Culture

Sindh is a repository of varied cultural values and has remained the seat of civilization and meeting point of diverse cultures from times immemorial. Sindh’s cultural life has been shaped, to a large extent, by its comparative isolation in the past from the rest of the subcontinent. A long stretch of desert to its east and a mountainous terrain to the west served as barriers, while the Arabian Sea in the south and the Indus in the north prevented easy access.

As a result, the people of Sindh developed their own exclusive artistic tradition. Their arts and craft, music and literature, games and sports have retained their original flavor. Sindh is rich in exquisite pottery, variegated glazed tiles, lacquer-work, leather and straw products, needlework, quilts, embroidery, hand print making and textile design. According to renowned European historian H.T. Sorelay, Sindhis had not only contributed to literature but also to astronomy, medicine, philosophy, dialectics and similar subjects.

Genuine love for fellow beings, large heartedness and hospitality constitute the very spirit of Sindhi culture and it is the association of the cultural elements that elevate it and keep aloft its banner among the contemporary cultures of South-Asia. Having lived for centuries under the changing sway of various dynasties i.e. the Arabs, Mughals, Arghuns, Turkhans and Soomras, Sammahs, Kalhoras and Talpurs, Sindhi culture is a fusion of multiple culture patterns.

Origins

Sindhi language has evolved over a period of two millennia; with many waves of invasions by Greeks, Arabs, Arghuns, Tarkhans, Seythians, Turks, Mughals and so on. Sindh, on the north west of undivided India, had always been the first to bear the onslaught of the never-ending invaders, and as such absorbed Hindi, Persian, Arabic, Turkish, English and even Portuguese. The language of the people of Sindh has a solid base of Prakrit and Sanskrit, showing great susceptibility towards borrowings from Arabic, Persian, and Dravidian (such as Brahui in Baluchistan).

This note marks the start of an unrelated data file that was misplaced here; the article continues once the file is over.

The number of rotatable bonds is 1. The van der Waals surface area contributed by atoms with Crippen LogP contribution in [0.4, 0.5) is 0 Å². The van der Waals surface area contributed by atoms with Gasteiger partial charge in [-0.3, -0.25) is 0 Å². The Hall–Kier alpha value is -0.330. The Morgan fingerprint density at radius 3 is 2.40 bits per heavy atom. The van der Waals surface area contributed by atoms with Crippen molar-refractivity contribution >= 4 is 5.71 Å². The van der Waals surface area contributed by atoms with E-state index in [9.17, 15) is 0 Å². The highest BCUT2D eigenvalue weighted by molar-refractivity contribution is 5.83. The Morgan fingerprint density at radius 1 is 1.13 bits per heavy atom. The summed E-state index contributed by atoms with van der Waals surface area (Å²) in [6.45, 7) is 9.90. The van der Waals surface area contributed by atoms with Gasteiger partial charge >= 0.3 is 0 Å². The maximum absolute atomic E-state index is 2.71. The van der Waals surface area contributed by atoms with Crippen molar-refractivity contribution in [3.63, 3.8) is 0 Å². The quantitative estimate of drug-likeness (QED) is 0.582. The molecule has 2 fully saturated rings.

Sindh was the seat of the ancient Indus valley civilization during the third millennium BC as discovered from the Moen-jo-Daro excavation. The pictographic seals and clay tablets obtained from these excavations still await proper decipherment by epigraphists. For more about the Language of Mohenjodaro: click here.

The Sindhi parlance has witnessed a transition over the years and there are varying theories related to the ancestry of the language. Historians working hard to fathom the origin of the language have varying conclusions to offer.

Facts and discoveries of Sindhi parlances over the years have launched a debate about the Sindhi language being a derivative of the ancient Sanskrit dialect and there a few historians who believe that it's the other way round. Dr Ernest Trumpp was the pioneer of the theory that Sindhi is a derivative of Sanskrit language. Judging from its vocabulary and roots of verbs, Dr Trumpp came to the conclusion that "Sindhi is a pure Sanskritical language, more free from foreign elements than any of the North Indian vernaculars."

The Rev. Mr.G. Shirt of Hyderabad, one of the first Sindhi scholars, considered that the language is probably, so far as its grammatical construction is concerned, the purest daughter of Sanskrit. It has small sprinkling of Dravidian words, and has in later times received large accessions to its vocabulary from Arabic and Persian.

Hindu scholars Dr. H M Gurbaxani and Berumal Maharchand Advani agreed with the concept. But Miss Popati Hiranandani in her book 'Sindhis: The scattered treasure' (pg6) has an interesting deliberation to this theory. According to her some scholars confused the words prakrita (meaning=natural) with the word purakrita (meaning - formed first), which misled them. In the same way, she says, due to affinity towards Hinduism, litterateurs like Kishinchand Jetley translated a couplet from Sindhi poet Shah Abdul Latif's poetry into Sanskrit and concluded that the similarity shows the derivation of Sindhi from Sanskrit. She rightly argues that it could be the other way round too and cites two authorities to elucidate this point. One is Siraj-ul-Haq of Pakistan who states: